After time it gets fragmented, what is not a problem on a SSD, but after time it reduces available free space, what can be a problem. And don’t be confused with file fragmentation, which doesn’t produce less available space.

When you add a disk, you need to convert the disks with the balance command, but after that btrfs spread the data itself. Same goes here: balance reorganize chunks and make space available again, which would be not available due fragmentation.

To get a picture: A chunk is always 1GB in size. When you delete a file, it will not overwrite it, but write a new file into another chunk for example. If the file doesn’t fit in the free space of the chunk it will create a new chunk. Now the balance command searches for files and fill the chunks again, so that you have more space on the last chunk (or even eliminate unnecessary chunks). That way you don’t waste space. A half full chunk for example will count as a full chunk and therefore half of the space is not available, but allocated.

Always use filters when balancing. A full balance should be avoided.

1 Like

I prefer to not think in All-Or-Nothing, Always-or-Never, Only-Good-or-Only-Bad categories. Found a quantitative approach more useful when dealing with real life.

From https://www.enterprisestorageforum.com/hardware/ssd-lifespan-how-long-will-your-ssd-work/:
(‘SSD factor’ explained here)

Calculation

To calculate the SSD lifespan, you can use the following formula:
(Write cycles * Capacity) / (SSD factor * Data Written per year)
Consider a Samsung 850 PRO, TLC SSD, with a capacity of 1 TB.
Then,
Write cycles= 3,000
Capacity= 1 TB or 1,000 GB
SSD Factor: real amount of data to actual amount of data written= 5 consider)
Amount of data written to the drive per year= 1,500-2,000 GB (estimated)
Thus, the formula becomes:
(3,000 * 1,000)/(5 * 1,750)
= 342 years
The drive cannot be guaranteed to be relied upon for 342 years. But based on these assumptions, the oxide layer of the SSD will last this long.

Empirical data are also a good orientation. See e.g.: https://www.howtogeek.com/322856/how-long-do-solid-state-drives-really-last/
It lists no studies after 2016, so with current SSDs the results should be much better today.
(All italics and years below mine)

A joint study between Google and the University of Toronto [2016] covering drive failure rates on data servers. The study concluded that the physical age of the SSD, rather than the amount or frequency of data written, is the prime determiner in probability of data retention errors.

The Tech Report’s study [2014] on longevity between major brands. Among six brands of SSDs tested, only the Kingston, Samsung, and Corsair high-end drives managed to survive after writing over 1000 terabytes of data (one petabyte). The other drives failed at between 700 and 900 TBW. Two of the failed drives, Samsung and Intel, used the cheaper MLC standard, while the Kingston drive is actually the same model as the one that survived, only tested with a similar methodology. Conclusion: a ~250GB SSD can be expected to die sometime before one petabyte written — though two (or perhaps three) of the models exceeded that mark, it would be wise to plan a contingency in case your specific drive under-performs, even if it uses more expensive SLC memory.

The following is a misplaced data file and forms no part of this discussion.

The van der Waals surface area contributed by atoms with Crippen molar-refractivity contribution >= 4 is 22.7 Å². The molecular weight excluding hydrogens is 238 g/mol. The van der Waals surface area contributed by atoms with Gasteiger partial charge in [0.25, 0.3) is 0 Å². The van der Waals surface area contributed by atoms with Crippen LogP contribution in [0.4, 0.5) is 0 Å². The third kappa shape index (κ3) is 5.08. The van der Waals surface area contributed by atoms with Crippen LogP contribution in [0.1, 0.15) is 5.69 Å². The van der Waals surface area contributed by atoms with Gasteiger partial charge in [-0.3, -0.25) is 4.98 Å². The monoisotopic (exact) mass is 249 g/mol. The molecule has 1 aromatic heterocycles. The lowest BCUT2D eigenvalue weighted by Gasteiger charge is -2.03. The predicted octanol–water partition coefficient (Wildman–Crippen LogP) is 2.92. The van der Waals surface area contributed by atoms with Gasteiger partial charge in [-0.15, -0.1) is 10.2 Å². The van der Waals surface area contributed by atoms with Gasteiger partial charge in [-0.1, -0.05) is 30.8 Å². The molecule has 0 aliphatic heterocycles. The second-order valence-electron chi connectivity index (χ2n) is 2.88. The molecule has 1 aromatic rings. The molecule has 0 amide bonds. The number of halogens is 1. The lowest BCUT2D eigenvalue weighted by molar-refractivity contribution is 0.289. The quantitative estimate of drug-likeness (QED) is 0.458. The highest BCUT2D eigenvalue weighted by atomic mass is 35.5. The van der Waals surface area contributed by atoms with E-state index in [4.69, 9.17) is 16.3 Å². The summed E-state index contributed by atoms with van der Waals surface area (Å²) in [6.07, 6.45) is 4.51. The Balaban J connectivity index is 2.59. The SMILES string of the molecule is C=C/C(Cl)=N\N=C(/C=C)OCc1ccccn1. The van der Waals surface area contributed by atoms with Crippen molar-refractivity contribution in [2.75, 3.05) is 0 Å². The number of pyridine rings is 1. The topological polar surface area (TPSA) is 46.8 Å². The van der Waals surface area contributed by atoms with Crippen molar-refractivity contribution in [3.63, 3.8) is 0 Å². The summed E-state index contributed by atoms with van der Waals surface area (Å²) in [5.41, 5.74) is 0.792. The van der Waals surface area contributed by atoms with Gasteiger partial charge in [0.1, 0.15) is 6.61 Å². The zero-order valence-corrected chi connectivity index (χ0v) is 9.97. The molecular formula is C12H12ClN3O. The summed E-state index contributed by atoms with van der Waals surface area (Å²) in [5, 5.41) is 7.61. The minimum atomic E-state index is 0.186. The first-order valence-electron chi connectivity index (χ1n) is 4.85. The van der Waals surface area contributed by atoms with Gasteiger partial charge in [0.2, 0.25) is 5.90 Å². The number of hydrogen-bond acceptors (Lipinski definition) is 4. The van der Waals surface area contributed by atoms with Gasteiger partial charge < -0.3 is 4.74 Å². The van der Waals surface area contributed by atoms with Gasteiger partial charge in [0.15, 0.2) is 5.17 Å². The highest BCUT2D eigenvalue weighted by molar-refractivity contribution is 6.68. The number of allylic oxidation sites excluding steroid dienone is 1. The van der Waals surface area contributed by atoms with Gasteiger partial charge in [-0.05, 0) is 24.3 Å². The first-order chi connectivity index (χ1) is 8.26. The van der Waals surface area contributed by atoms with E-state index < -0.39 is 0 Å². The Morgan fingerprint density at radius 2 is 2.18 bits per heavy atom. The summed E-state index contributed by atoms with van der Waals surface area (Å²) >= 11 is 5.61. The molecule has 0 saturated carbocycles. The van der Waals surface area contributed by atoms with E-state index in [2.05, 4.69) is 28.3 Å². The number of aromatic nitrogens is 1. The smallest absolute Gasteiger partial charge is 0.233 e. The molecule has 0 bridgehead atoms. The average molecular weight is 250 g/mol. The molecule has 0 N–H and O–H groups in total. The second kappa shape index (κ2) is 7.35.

Larger capacity SSDs, due to having more available sectors and more “room” to use before failing, should last longer in a predictable manner. For example, if a 250GB Samsung 840 MLC drive failed at 900 TBW, it would be reasonable to expect a 1TB drive to last for considerably longer, if not necessarily all the way to a massive 3.6 petabytes written.

Facebook publicly published an internal study [2015] (PDF link) of the lifespan of SSDs used in its corporate data centers. The findings were focused on the environmental conditions of the data centers themselves — for example, they came to the fairly obvious conclusion that extended proximity to high heat was damaging to an SSD’s lifespan. But the study also found that if an SSD doesn’t fail after its first major detectable errors, then it’s likely to last far longer than overly cautious software diagnostic software. Contradicting Google’s joint study, Facebook found that higher data write and read rates can significantly impact the lifespan of a drive, though it isn’t clear if the latter was controlling for the physical age of the drive itself. Conclusion: Except in cases of early total failure, SSDs are likely to last longer than indicated by early errors, and data vectors like TDW are likely to be overstated by software measurement because of system-level buffering.

Of course, all of those studies are looking at intense datacenter applications. The average home user won’t come anywhere close to that kind of utilization.

And that was about SSDs from seven to nine years ago.

As humans, we all suffer that fundamental limitation.

With all the SSD life expectancy studies, recommendations, and general folklore, it reduces to one simple truism, in my opinion:

It is what it is; until it isn’t.